Katherine Mansfield served as the pen-name for Kathleen Beauchamp (October 14, 1888–January 9, 1923).
Born in Wellington, New Zealand, she moved permanently to Europe as a young woman, met and married John Middleton Murry, and contracted tuberculosis in 1917. Battling this disease, she resided at many different health spas all around Europe, but when she was in London, she visited with her writing contemporaries like D. H. Lawrence and Virginia Woolf. Later she joined the Gurdjieff commune south of Paris France called the Institute for the Harmonious Development of Man (a health center specializing in tuberculosis and other such diseases) and died there at Fontainebleau. She is buried in the cemetery in the Fontainebleau district in the town of Avon where there is a street named in her honour.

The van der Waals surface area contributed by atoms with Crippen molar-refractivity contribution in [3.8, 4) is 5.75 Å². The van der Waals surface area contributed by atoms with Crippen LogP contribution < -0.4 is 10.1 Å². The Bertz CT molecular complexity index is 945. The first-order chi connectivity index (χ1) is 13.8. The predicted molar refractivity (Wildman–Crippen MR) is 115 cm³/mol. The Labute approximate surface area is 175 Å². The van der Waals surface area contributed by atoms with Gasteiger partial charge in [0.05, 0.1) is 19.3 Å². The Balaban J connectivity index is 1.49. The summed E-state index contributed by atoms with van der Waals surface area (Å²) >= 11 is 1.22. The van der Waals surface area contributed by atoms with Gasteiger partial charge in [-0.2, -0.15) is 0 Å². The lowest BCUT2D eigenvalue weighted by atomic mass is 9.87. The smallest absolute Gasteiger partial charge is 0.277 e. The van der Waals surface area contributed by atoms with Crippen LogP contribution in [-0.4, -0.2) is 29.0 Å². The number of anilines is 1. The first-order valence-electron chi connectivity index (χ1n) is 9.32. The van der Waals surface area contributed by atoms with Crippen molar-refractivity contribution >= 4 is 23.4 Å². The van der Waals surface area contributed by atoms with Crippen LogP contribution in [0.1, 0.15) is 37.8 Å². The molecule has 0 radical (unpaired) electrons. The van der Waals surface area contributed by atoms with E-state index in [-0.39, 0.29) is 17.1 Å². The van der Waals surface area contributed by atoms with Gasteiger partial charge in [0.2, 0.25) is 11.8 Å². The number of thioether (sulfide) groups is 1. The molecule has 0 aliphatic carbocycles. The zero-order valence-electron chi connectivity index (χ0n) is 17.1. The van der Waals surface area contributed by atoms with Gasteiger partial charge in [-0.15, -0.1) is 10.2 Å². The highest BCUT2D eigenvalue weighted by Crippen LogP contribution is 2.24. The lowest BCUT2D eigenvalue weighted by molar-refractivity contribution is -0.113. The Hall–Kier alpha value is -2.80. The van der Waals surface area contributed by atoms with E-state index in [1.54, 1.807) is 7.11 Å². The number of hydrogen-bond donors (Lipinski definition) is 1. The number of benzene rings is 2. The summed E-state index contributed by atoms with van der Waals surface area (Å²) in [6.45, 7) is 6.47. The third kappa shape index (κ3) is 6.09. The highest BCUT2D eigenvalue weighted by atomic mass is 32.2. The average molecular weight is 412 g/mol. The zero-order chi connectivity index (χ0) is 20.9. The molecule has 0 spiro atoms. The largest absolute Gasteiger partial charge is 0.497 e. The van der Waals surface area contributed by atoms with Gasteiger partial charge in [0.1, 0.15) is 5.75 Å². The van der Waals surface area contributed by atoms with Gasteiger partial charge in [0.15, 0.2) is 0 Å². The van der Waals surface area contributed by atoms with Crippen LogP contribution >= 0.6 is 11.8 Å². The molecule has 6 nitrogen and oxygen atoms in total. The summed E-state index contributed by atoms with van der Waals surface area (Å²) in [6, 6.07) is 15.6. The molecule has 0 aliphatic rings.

She was a cousin to novelist Elizabeth von Arnim (née Beauchamp).
A writer of short stories, Mansfield developed the techniques of Anton Chekhov in the genre. She is considered one of the two or three most influential short story writers during the Modernist period. The Fly is one of her works which is considered one of the best short stories ever to be written. Much of her work reflects her New Zealand childhood.
- In a German Pension, 1911
- Bliss and Other Stories, 1920
- The Garden Party, 1922
- plus numerous posthumous collections, letters and diaries
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